The knowledge and application of the problem context and its relation to data analysis is a key component in the development of students' informal inferential reasoning. This case study analyzes children's emergent understanding of the relationship between the context world and the data world while making informal statistical inferences in an inquiry-based learning environment using TinkerPlots. We focus on two fifth grade students (aged 11) who participated in the 2010 Connections design experiment in Israel. We observe and analyze their first steps in the two worlds – data and context – in growing samples investigations. They developed gradually and inconsistently an understanding of making informal inferences considering both context and data. They moved from an initial conception of context and data as separate entities to two interconnected and relevant dimensions. We finally discuss this development and what might have supported it.
Recent investigations of technology-supported learning conducted from an instrumental perspective provide a powerful framework for analyzing the process through which artifacts become conceptual tools and for characterizing the ways students come to understand and implement a tool in solving a task. In this chapter, we focus on instrumentation – the process of transforming an artifact (component/s in the tool) into an instrument that is meaningful and useful to the learners – in the context of statistics education. Our goal is to characterize children’s instrumentation in solving Exploratory Data Analysis (EDA) tasks. To illustrate this process, we bring short episodes from a case study of two fifth graders studying EDA with TinkerPlots in the 2012 Connections project. We suggest three types of instrumentation: unsystematic, systematic, and expanding. We also note that expanding instrumentation is hindered sometimes by instrumented fixation. We conclude by presenting several challenges stemming from the implementation of instrumental theory in the context of learning statistics.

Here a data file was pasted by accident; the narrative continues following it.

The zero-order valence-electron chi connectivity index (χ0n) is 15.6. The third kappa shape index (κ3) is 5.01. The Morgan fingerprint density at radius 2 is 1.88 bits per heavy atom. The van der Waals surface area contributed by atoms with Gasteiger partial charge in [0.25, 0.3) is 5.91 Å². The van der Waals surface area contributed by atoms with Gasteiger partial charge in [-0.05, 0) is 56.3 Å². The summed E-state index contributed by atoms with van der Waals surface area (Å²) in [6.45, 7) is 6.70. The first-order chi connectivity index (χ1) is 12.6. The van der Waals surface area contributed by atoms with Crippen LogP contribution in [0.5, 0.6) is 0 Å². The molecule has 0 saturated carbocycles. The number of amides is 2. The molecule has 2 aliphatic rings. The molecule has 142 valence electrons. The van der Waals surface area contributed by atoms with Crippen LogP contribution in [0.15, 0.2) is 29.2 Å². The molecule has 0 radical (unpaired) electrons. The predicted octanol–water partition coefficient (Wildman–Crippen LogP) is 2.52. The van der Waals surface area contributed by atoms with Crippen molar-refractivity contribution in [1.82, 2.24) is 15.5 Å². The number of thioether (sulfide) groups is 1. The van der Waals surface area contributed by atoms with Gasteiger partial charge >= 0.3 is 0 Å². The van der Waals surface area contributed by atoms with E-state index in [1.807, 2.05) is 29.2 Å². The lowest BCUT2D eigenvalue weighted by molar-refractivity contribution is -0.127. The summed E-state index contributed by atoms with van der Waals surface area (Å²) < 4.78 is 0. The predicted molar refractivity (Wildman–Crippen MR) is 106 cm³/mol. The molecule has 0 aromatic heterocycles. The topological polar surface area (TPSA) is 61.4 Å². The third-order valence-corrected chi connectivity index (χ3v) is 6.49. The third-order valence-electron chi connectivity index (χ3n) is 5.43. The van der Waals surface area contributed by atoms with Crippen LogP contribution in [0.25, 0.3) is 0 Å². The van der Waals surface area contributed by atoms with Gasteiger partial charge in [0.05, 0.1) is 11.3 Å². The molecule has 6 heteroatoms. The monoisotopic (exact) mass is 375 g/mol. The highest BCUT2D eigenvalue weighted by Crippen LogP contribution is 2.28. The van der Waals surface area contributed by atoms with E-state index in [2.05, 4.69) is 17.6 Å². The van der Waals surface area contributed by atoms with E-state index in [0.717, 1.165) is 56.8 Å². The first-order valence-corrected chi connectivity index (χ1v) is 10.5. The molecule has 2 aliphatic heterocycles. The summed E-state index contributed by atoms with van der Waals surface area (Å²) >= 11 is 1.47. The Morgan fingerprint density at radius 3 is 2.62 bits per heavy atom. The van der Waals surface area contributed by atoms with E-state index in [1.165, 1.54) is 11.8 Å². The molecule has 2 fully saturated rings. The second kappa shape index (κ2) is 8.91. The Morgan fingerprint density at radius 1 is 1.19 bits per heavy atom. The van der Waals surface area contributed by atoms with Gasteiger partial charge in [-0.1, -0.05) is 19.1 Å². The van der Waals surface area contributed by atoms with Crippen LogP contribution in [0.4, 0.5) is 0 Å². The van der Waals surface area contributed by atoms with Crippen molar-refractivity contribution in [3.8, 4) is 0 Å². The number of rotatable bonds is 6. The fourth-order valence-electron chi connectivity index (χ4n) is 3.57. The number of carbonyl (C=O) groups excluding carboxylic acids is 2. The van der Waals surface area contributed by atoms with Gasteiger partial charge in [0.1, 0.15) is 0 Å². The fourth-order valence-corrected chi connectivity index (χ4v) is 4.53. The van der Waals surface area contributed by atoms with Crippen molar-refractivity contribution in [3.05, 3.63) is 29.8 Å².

In this chapter learning experiences that teachers need in order to develop their ability to think and reason statistically are described. It is argued that teacher courses should be designed around five major themes: developing understanding of key statistical concepts; developing the ability to explore and learn from data; developing statistical argumentation; using formative assessment; and learning to understand students’ reasoning.
Statistics is a discipline in its own right rather than a branch of mathematics, and the knowledge needed to solve statistical problems is likely to differ from the knowledge needed to solve mathematical problems. Therefore, a framework that characterizes creative performance in learning to reason about informal statistical inference is essential. In this paper we present an initial framework to assess creative praxis of primary school students involved in learning informal statistical inference in statistical inquiry settings. In building the suggested framework, we adapt the three common characteristics of creativity in the mathematics education literature, namely, fluency, flexibility, and novelty, to the specifics of learning statistics. We use this framework to capture creative praxis of three sixth grade students in a 60-min statistical inquiry episode. The episode analysis illustrates the strengths and limitations of the suggested framework. We finally consider briefly research and practical issues in assessing and fostering creativity in statistics learning.